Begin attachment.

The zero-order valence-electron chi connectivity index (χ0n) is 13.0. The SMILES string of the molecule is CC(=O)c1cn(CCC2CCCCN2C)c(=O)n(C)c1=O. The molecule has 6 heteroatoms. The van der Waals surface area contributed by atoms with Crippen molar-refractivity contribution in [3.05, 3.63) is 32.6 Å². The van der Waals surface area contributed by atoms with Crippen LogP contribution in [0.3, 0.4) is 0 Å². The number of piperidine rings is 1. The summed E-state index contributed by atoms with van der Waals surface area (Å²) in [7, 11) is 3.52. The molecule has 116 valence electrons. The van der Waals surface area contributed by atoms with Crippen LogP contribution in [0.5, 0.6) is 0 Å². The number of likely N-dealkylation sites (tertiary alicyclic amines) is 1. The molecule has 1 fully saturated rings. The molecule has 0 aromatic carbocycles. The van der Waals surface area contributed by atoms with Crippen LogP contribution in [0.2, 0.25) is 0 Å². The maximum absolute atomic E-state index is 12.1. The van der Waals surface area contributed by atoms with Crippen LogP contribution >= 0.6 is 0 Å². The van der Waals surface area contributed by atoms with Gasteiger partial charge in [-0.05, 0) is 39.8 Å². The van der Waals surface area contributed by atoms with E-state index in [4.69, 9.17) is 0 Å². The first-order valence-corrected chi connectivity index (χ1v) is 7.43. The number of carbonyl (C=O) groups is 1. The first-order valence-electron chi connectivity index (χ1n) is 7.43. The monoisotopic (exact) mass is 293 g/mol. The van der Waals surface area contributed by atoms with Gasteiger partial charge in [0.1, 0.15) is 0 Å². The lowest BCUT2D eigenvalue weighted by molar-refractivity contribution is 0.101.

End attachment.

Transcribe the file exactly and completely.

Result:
The zero-order valence-electron chi connectivity index (χ0n) is 13.0. The SMILES string of the molecule is CC(=O)c1cn(CCC2CCCCN2C)c(=O)n(C)c1=O. The molecule has 6 heteroatoms. The van der Waals surface area contributed by atoms with Crippen molar-refractivity contribution in [3.05, 3.63) is 32.6 Å². The van der Waals surface area contributed by atoms with Crippen LogP contribution in [0.3, 0.4) is 0 Å². The number of piperidine rings is 1. The summed E-state index contributed by atoms with van der Waals surface area (Å²) in [7, 11) is 3.52. The molecule has 116 valence electrons. The van der Waals surface area contributed by atoms with Crippen LogP contribution in [0.5, 0.6) is 0 Å². The number of likely N-dealkylation sites (tertiary alicyclic amines) is 1. The molecule has 1 fully saturated rings. The molecule has 0 aromatic carbocycles. The van der Waals surface area contributed by atoms with Crippen LogP contribution in [0.2, 0.25) is 0 Å². The maximum absolute atomic E-state index is 12.1. The van der Waals surface area contributed by atoms with Crippen LogP contribution >= 0.6 is 0 Å². The van der Waals surface area contributed by atoms with Gasteiger partial charge in [-0.05, 0) is 39.8 Å². The van der Waals surface area contributed by atoms with E-state index in [4.69, 9.17) is 0 Å². The first-order valence-corrected chi connectivity index (χ1v) is 7.43. The number of carbonyl (C=O) groups is 1. The first-order valence-electron chi connectivity index (χ1n) is 7.43. The monoisotopic (exact) mass is 293 g/mol. The van der Waals surface area contributed by atoms with Gasteiger partial charge in [0.1, 0.15) is 0 Å². The lowest BCUT2D eigenvalue weighted by molar-refractivity contribution is 0.101.